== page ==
- The Washington Times - Monday, December 29, 2008

RICHMOND | Virginia universities and colleges are developing or restarting nuclear-education programs, often with help from energy companies, to replenish an aging work force in anticipation of new plants to meet increasing electricity demand.

Virginia Commonwealth University started a nuclear track to its master’s of engineering program in 2007, after officials with Richmond-based energy provider Dominion approached the school with concerns about an anticipated shortage of engineers, said Russ Jamison, the school’s engineering dean.

Most of the program’s 20 students are Dominion employees taking courses taught by mechanical- and electrical-engineering professors and Dominion engineers and scientists who are “more than qualified to teach the nuclear engineering power-generation courses for us,” Mr. Jamison said.

Dominion nuclear technical specialist Dennis Bried will get his master’s degree from VCU in 2010. He then hopes to get a senior reactor operator license, so he can run a reactor.

“With these tools, the master’s and the license, you basically have the skills to do any job within the nuclear industry,” Mr. Bried said.

VCU is seeking state approval for a master’s program in mechanical and nuclear engineering and is using a grant from the federal Nuclear Regulatory Commission (NRC) to develop a nuclear track for its undergraduate degree in mechanical engineering, Mr. Jamison said.

Dominion also has worked with other universities, including Virginia Tech, the University of Virginia, Purdue and Penn State. And it has collaborated with Central Virginia Community College, in Lynchburg, to help students enter nuclear apprenticeship programs.

“Nuclear is one of those areas where demand (for workers) is going to far exceed supply,” Mr. Bried said. “Different utilities are offering top dollar for knowledge and experience in a number of nuclear-related fields.”

Nationwide, enrollment in undergraduate nuclear-engineering programs increased to more than 1,900 in 2006-07, up from 470 in 1998-99. Graduate enrollment increased from 220 to more than 1,150, according to the Nuclear Energy Institute.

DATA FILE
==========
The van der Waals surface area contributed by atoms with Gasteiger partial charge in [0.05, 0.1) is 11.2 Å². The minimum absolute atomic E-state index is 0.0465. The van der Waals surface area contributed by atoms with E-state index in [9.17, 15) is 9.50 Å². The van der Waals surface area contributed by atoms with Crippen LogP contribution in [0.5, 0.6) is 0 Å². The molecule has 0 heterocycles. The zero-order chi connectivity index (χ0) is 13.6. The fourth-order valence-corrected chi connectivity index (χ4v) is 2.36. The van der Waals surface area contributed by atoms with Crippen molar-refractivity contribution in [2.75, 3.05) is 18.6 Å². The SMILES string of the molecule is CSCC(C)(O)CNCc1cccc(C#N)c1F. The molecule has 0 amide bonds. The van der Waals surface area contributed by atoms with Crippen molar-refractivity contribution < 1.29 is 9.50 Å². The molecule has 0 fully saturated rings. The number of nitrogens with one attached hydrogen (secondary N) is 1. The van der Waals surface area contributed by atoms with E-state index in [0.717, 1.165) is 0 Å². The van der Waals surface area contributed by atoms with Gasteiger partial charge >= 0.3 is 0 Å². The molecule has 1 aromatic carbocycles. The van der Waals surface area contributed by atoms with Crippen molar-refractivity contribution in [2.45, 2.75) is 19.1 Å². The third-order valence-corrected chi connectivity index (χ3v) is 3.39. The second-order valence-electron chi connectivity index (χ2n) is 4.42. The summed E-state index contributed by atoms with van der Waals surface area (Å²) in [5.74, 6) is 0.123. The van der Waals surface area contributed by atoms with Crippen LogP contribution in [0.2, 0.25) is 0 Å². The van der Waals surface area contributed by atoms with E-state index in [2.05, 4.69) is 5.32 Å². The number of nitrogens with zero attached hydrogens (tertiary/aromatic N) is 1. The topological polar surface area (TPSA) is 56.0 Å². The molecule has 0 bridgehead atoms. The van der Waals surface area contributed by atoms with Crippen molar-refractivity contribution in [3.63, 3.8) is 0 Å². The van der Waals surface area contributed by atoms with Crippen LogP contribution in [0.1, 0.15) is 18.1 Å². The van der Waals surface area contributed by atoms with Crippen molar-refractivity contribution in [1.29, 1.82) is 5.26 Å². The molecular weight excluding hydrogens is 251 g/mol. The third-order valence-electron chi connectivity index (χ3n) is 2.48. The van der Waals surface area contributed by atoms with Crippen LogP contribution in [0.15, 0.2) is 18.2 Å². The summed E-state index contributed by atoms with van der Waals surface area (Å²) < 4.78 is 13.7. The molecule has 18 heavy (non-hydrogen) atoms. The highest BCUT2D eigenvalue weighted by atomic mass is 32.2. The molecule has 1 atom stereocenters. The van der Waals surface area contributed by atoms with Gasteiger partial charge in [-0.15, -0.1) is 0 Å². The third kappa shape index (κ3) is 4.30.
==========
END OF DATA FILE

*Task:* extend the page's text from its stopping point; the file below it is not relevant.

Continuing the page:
About 20 percent of the country’s electricity is generated by 104 nuclear plants, and utilities hope to increase their production, according to NEI.

The median age of an employee in the nuclear-energy field is 48. And up to 35 percent of the industry’s workers may be eligible to retire within five years.

Many nuclear plants built in the 1970s and ‘80s used technology to become more efficient in the 1990s, and increased capacity, creating a need for more workers, said Carol Berrigan, the NEI’s senior director of industry infrastructure.

Energy companies also are applying to build new plants, and the licensing process itself requires more workers. The NRC has received 17 license applications since 2007, and five reactor-design proposals have either been certified or are in the certification process.

Dominion last year got an early site permit for a new reactor at its North Anna plant in Louisa County and hopes to have it online by 2016.

Anticipating more U.S. nuclear power plant construction, French firm Areva SA will work with Northrop Grumman Corp. to build a $360 million plant in Newport News to make large reactor parts. Areva’s design has been selected for six reactors awaiting NRC approval.

Copyright © 2019 The Washington Times, LLC. Click here for reprint permission.

The Washington Times Comment Policy

The Washington Times welcomes your comments on Spot.im, our third-party provider. Please read our Comment Policy before commenting.

 

Click to Read More and View Comments

Click to Hide